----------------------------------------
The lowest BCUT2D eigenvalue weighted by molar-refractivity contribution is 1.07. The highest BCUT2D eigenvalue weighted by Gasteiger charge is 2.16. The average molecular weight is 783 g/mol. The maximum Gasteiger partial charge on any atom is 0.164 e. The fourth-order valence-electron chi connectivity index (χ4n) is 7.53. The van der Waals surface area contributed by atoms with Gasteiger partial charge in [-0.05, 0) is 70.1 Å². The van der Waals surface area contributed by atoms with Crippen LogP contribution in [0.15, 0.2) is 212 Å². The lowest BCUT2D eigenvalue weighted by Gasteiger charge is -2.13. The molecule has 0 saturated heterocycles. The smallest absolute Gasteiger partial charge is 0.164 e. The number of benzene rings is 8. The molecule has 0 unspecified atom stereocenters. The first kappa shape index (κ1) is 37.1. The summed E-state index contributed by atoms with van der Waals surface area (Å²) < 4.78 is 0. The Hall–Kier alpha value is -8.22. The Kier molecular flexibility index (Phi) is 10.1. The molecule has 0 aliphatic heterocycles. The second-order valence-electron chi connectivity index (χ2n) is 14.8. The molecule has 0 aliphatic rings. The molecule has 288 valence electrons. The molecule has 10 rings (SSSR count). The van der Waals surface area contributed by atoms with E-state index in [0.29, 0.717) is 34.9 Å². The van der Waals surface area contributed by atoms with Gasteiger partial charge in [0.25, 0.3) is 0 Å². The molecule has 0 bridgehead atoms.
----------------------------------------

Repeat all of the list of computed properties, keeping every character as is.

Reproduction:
The lowest BCUT2D eigenvalue weighted by molar-refractivity contribution is 1.07. The highest BCUT2D eigenvalue weighted by Gasteiger charge is 2.16. The average molecular weight is 783 g/mol. The maximum Gasteiger partial charge on any atom is 0.164 e. The fourth-order valence-electron chi connectivity index (χ4n) is 7.53. The van der Waals surface area contributed by atoms with Gasteiger partial charge in [-0.05, 0) is 70.1 Å². The van der Waals surface area contributed by atoms with Crippen LogP contribution in [0.15, 0.2) is 212 Å². The lowest BCUT2D eigenvalue weighted by Gasteiger charge is -2.13. The molecule has 0 saturated heterocycles. The smallest absolute Gasteiger partial charge is 0.164 e. The number of benzene rings is 8. The molecule has 0 unspecified atom stereocenters. The first kappa shape index (κ1) is 37.1. The summed E-state index contributed by atoms with van der Waals surface area (Å²) < 4.78 is 0. The Hall–Kier alpha value is -8.22. The Kier molecular flexibility index (Phi) is 10.1. The molecule has 0 aliphatic heterocycles. The second-order valence-electron chi connectivity index (χ2n) is 14.8. The molecule has 0 aliphatic rings. The molecule has 288 valence electrons. The molecule has 10 rings (SSSR count). The van der Waals surface area contributed by atoms with E-state index in [0.29, 0.717) is 34.9 Å². The van der Waals surface area contributed by atoms with Gasteiger partial charge in [0.25, 0.3) is 0 Å². The molecule has 0 bridgehead atoms.